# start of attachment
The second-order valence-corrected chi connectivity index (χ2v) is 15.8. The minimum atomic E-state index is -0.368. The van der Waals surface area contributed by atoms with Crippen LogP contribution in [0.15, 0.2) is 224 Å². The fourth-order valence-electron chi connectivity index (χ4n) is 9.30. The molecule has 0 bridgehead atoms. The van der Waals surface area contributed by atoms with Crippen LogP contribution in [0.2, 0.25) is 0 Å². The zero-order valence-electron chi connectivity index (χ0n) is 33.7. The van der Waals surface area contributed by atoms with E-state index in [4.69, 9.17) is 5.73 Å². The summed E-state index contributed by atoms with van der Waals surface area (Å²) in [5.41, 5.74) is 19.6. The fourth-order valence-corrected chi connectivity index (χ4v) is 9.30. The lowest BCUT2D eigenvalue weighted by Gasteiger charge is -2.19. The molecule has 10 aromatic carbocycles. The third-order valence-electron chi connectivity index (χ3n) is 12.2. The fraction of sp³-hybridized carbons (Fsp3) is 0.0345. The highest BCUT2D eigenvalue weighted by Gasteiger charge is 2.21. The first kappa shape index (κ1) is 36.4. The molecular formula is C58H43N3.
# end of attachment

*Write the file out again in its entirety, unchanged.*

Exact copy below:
The second-order valence-corrected chi connectivity index (χ2v) is 15.8. The minimum atomic E-state index is -0.368. The van der Waals surface area contributed by atoms with Crippen LogP contribution in [0.15, 0.2) is 224 Å². The fourth-order valence-electron chi connectivity index (χ4n) is 9.30. The molecule has 0 bridgehead atoms. The van der Waals surface area contributed by atoms with Crippen LogP contribution in [0.2, 0.25) is 0 Å². The zero-order valence-electron chi connectivity index (χ0n) is 33.7. The van der Waals surface area contributed by atoms with E-state index in [4.69, 9.17) is 5.73 Å². The summed E-state index contributed by atoms with van der Waals surface area (Å²) in [5.41, 5.74) is 19.6. The fourth-order valence-corrected chi connectivity index (χ4v) is 9.30. The lowest BCUT2D eigenvalue weighted by Gasteiger charge is -2.19. The molecule has 10 aromatic carbocycles. The third-order valence-electron chi connectivity index (χ3n) is 12.2. The fraction of sp³-hybridized carbons (Fsp3) is 0.0345. The highest BCUT2D eigenvalue weighted by Gasteiger charge is 2.21. The first kappa shape index (κ1) is 36.4. The molecular formula is C58H43N3.